Aerodrome "Nest" Construction - 1909

This image was derived from microfilm records of an Indianapolis News photograph originally published September 17, 1909. It shows the Indianapolis Motor Speedway aerodrome, designed specifically to house aircraft - including balloons and dirigibles. The aerodrome was the central piece of an extensive effort emblematic of the vision and interests of the Indianapolis Motor Speedway founders, especially Speedway President Carl Fisher.
Fisher was a promoter extraordinaire but also a man fascinated with the possibilities of technology and its potential impact on the lives of people. The aerodrome housed shop equipment for working on aircraft and complemented the garages, gasoline and gas company pipes for balloon inflation already in place. An added benefit of the Brickyard as an airfield was that it offered enclosed grounds for "secret" flights. The track's June 13 - 18 1910, aviation show was one of the first ever conducted in America.
Here's the cutline that complemented the photograph way back in good old 1909.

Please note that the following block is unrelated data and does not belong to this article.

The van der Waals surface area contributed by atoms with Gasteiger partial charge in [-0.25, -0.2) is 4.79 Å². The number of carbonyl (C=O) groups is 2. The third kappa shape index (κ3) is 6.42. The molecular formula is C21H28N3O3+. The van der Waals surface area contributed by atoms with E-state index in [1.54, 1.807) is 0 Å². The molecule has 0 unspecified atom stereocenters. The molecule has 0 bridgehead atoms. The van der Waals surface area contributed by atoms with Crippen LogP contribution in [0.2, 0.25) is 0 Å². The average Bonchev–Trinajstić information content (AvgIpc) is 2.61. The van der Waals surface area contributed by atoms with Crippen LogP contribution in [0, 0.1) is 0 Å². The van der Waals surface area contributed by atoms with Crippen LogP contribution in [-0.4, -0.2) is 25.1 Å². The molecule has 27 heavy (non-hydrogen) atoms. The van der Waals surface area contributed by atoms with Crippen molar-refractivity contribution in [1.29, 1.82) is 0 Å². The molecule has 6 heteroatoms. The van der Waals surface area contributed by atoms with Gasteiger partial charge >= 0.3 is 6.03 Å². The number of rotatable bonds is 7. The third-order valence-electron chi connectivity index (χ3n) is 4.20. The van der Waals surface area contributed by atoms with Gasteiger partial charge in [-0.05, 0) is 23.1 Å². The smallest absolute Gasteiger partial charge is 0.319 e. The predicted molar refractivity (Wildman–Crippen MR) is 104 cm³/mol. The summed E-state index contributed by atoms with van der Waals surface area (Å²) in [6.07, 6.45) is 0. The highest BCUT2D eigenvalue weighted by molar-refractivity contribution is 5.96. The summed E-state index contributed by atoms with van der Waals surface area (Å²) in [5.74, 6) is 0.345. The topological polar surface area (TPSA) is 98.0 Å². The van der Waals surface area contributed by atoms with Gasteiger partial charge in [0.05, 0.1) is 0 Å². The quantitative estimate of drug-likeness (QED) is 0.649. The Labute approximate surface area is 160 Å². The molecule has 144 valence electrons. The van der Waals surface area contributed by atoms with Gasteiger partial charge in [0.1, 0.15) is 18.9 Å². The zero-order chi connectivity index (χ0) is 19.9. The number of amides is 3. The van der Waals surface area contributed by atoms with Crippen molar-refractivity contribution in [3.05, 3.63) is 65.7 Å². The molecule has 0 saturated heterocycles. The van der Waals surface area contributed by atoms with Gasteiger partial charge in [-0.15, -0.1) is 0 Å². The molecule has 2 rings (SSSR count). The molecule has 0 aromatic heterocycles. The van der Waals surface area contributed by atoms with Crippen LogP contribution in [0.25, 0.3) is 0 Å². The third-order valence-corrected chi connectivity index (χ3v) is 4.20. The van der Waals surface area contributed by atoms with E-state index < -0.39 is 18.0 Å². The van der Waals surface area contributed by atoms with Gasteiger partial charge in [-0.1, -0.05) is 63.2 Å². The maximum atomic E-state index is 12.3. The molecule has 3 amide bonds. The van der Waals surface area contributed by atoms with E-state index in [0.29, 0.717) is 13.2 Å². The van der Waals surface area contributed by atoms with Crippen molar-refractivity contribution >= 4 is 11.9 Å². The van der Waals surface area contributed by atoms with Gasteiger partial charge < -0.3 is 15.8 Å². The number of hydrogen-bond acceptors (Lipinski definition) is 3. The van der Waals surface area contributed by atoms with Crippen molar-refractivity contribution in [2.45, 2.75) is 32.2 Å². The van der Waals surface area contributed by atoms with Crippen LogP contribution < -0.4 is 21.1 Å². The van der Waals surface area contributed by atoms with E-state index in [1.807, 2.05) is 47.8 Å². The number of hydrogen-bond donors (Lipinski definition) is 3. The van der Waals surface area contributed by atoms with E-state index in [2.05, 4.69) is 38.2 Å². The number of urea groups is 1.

"The new motor speedway aerodrome which is almost completed is located near the bleacher seats. It is three hundred feet long, sixty feet wide and one hundred feet high. It has space for ten aeroplanes and two dirigible balloons, fully inflated. The building is open at each end and it is planned to fly the dirigible balloons through it, as a part of a program of maneuvers planned for the balloon and aeroplane races set for October 14 and 15."
The October air show referenced in the cutline was canceled due to a lack of entries. Also, other sources say the structure was nicknamed, "The Nest."

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